Perhaps the most significant moment during Boris Johnson’s statement on the Government’s roadmap out of lockdown came when he was questioned by Paul Bristow.
The Peterborough MP asked the Prime Minister about the five week gap between each of the plan’s five stages. In sum, his question was: if the date on which each stage is due to begin can be put back, why can’t it also be brought forward? Why a rigid five week delay?
Johnson’s answer was that the five week gap is “crucial…For instance, we will need four weeks to see whether the opening of schools has caused an uncontrollable surge in the pandemic, and then a week to give advice and so on”.
This five week delay, which gives the plan its rigid character, is in the Prime Minister’s view “dictated by the science” – and suggests that we were wrong yesterday to suggest that it might be relaxed if better progress than expected is made early.
Strange but true: lockdown sceptics (such as the 13 Conservative backbench MPs, including Bristow, who yesterday urged a faster lockdown lift) have today been joined by none other than the high priest of restrictions – Neil Ferguson of Imperial College.
“Hopefully what we’ll see when each step happens is a very limited resurgence of infections. In which case, there’s a chance we can accelerate the schedule,” he said on Times Radio. Number Ten insists that this won’t happen.
The sum of the Government’s view will be informed by figures that won’t be in the 60-page roadmap document: its estimate of death numbers, cases and hospitalisations if restrictions are lifted earlier (and therefore of the threat to the NHS’s operability).
The Prime Minister, his top quad of Ministers and SAGE will be worried about how high vaccination failure rates, the number of those unvaccinated and potential new variants could push those numbers.
That anxiety was the sum of his answer to the Chairman of the Covid Recovery Group, Mark Harper, who pointed out that groups one to nine in the Government’s scheme will have been vaccinated by the end of April.
These are everyone over 50 and those aged 16 to 64 with a health condition that makes them vulnerable to Covid. “Those groups account for 99 per cent of deaths and around 80 per cent of hospitalisations,” Harper said.
“So for what reason, once they have been vaccinated and protected from covid by the end of April at the latest, is there any need for restrictions to continue?” Johnson reverted to his point that vaccination doesn’t necessarily equal protection.
You might argue that the vaccines need a bit of time to kick in, and that Harper’s date is perhaps a fortnight premature. Or you may believe that the Prime Minister is right. Or that all restrictions should end now bar voluntary social distancing, masks and handwashing.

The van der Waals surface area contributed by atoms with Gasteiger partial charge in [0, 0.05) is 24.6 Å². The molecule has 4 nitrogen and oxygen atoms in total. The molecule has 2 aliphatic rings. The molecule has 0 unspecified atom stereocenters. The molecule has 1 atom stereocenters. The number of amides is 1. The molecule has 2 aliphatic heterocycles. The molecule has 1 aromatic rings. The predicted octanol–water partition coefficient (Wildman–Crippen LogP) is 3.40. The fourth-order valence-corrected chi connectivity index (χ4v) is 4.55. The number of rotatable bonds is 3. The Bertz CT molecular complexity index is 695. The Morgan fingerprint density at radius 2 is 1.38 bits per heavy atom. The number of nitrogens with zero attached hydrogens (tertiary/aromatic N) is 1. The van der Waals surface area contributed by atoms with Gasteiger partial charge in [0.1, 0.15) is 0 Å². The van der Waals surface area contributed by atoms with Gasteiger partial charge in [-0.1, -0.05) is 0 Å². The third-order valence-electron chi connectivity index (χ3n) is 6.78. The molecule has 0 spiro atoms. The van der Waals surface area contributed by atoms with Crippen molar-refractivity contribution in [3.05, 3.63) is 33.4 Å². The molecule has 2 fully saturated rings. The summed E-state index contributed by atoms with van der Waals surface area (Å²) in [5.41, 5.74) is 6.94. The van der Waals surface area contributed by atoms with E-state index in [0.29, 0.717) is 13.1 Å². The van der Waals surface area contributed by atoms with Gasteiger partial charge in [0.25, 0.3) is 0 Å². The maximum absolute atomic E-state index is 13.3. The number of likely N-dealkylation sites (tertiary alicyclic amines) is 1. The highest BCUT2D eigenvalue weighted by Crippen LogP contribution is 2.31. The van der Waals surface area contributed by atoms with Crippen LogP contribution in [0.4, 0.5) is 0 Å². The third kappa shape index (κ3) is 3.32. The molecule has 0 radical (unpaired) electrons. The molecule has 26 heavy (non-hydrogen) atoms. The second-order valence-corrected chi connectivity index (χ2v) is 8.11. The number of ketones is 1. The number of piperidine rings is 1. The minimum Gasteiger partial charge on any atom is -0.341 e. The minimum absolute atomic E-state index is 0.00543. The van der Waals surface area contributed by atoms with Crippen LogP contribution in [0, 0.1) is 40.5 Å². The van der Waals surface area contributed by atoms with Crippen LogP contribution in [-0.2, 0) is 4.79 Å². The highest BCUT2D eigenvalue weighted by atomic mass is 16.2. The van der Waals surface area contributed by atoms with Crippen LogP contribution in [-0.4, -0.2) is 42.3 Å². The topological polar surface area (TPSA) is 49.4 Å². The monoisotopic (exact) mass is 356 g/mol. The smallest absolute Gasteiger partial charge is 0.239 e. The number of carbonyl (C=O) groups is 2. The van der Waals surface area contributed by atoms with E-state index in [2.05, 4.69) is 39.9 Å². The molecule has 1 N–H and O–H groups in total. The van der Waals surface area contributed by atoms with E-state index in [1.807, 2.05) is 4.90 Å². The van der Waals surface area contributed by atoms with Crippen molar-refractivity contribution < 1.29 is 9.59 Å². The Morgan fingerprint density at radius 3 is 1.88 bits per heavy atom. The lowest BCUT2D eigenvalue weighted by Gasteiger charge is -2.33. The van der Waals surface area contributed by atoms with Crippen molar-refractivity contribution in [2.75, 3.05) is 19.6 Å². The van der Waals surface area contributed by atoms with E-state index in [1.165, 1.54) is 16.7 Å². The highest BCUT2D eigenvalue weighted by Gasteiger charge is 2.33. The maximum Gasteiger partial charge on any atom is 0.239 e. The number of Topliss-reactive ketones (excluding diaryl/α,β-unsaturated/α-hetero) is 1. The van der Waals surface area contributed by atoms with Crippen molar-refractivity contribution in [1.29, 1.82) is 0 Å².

Or you may have a quarrel with details of the proposals. For example, the restriction on outdoor sports activity until March 29 seems Cromwellian.
Or you may think that some are already honoured more in the breach than the observance – such as the restriction on meeting outdoors with more than one person.
Above all, you may go back to Bristow’s point, and ask why restrictions can’t be lifted more quickly than explained if hospital numbers fall faster than expected.
We lean towards thinking that the roadmap journey looks on the slow side, but acknowledge that the calculations are not easy, and may change: essentially, they boil down to lives v livelihoods, and lives v lives, as they always have: cancer deaths, say, versus Covid deaths.
That’s assuming in this last case, of course, that the NHS is operating as normal, more or less. But the most pressing question isn’t who’s right or wrong. It’s who should take the decision – and how often.
Johnson confirmed to Graham Brady yesterday that there will be a vote on the renewal of emergency powers before Easter, which falls this year on April 4.
The Commons should also vote on these at least twice thereafter: at the end of April – which would give the House a chance to test Harper’s view – and the end of May.
Our best guess is that the Commons wouldn’t vote at any point to speed up the Government’s plan, since more Conservative MPs would vote with Ministers than against them, and opposition MPs would abstain at the very least.
But this is beside the main point – which is that the Executive should propose, the Legislature dispose, and that in this case there should be regular opportunities to test the will of the house as the facts emerge.
In that way, life would be breathed into the Prime Minister’s slogan of “data, not dates”. At the moment, we are being offered data – and dates maybe later than those given, but not earlier.
On one point, however, all can surely agree. It is wonderful to see so large a proportion of our vulnerable people being vaccinated so fast, due to good Ministerial decisions, scientific prowess and effective management.
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Author: Paul Goodman
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